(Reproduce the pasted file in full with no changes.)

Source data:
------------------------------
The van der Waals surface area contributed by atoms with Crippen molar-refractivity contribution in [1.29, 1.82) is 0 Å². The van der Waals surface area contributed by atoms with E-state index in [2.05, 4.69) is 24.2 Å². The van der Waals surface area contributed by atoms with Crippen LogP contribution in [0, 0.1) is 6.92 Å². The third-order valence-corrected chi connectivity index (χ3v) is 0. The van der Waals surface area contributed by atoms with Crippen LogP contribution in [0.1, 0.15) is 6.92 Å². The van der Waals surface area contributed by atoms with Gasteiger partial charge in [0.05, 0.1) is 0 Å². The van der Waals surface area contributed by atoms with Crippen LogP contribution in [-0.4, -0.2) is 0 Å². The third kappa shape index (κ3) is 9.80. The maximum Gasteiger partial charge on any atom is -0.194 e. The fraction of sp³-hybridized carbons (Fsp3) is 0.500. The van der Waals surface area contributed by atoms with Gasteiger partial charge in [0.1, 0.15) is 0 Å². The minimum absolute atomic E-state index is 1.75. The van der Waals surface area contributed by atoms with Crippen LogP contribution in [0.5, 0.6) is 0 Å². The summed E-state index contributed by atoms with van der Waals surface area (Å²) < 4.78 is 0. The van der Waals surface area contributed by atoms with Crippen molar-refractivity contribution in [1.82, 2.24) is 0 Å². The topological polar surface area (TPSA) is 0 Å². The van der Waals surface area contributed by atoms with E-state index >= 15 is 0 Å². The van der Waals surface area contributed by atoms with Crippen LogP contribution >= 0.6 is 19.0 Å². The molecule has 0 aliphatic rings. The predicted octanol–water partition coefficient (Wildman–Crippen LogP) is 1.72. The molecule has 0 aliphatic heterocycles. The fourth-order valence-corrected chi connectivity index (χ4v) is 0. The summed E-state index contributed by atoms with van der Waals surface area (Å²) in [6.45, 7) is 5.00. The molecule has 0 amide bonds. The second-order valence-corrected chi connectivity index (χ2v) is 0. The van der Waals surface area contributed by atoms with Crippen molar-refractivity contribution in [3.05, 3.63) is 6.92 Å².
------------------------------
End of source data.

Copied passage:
The van der Waals surface area contributed by atoms with Crippen molar-refractivity contribution in [1.29, 1.82) is 0 Å². The van der Waals surface area contributed by atoms with E-state index in [2.05, 4.69) is 24.2 Å². The van der Waals surface area contributed by atoms with Crippen LogP contribution in [0, 0.1) is 6.92 Å². The third-order valence-corrected chi connectivity index (χ3v) is 0. The van der Waals surface area contributed by atoms with Crippen LogP contribution in [0.1, 0.15) is 6.92 Å². The van der Waals surface area contributed by atoms with Gasteiger partial charge in [0.05, 0.1) is 0 Å². The van der Waals surface area contributed by atoms with Crippen LogP contribution in [-0.4, -0.2) is 0 Å². The third kappa shape index (κ3) is 9.80. The maximum Gasteiger partial charge on any atom is -0.194 e. The fraction of sp³-hybridized carbons (Fsp3) is 0.500. The van der Waals surface area contributed by atoms with Gasteiger partial charge in [0.1, 0.15) is 0 Å². The minimum absolute atomic E-state index is 1.75. The van der Waals surface area contributed by atoms with Crippen LogP contribution in [0.5, 0.6) is 0 Å². The summed E-state index contributed by atoms with van der Waals surface area (Å²) < 4.78 is 0. The van der Waals surface area contributed by atoms with Crippen molar-refractivity contribution in [1.82, 2.24) is 0 Å². The topological polar surface area (TPSA) is 0 Å². The van der Waals surface area contributed by atoms with E-state index >= 15 is 0 Å². The van der Waals surface area contributed by atoms with Crippen LogP contribution >= 0.6 is 19.0 Å². The molecule has 0 aliphatic rings. The predicted octanol–water partition coefficient (Wildman–Crippen LogP) is 1.72. The molecule has 0 aliphatic heterocycles. The fourth-order valence-corrected chi connectivity index (χ4v) is 0. The summed E-state index contributed by atoms with van der Waals surface area (Å²) in [6.45, 7) is 5.00. The molecule has 0 amide bonds. The second-order valence-corrected chi connectivity index (χ2v) is 0. The van der Waals surface area contributed by atoms with Crippen molar-refractivity contribution in [3.05, 3.63) is 6.92 Å².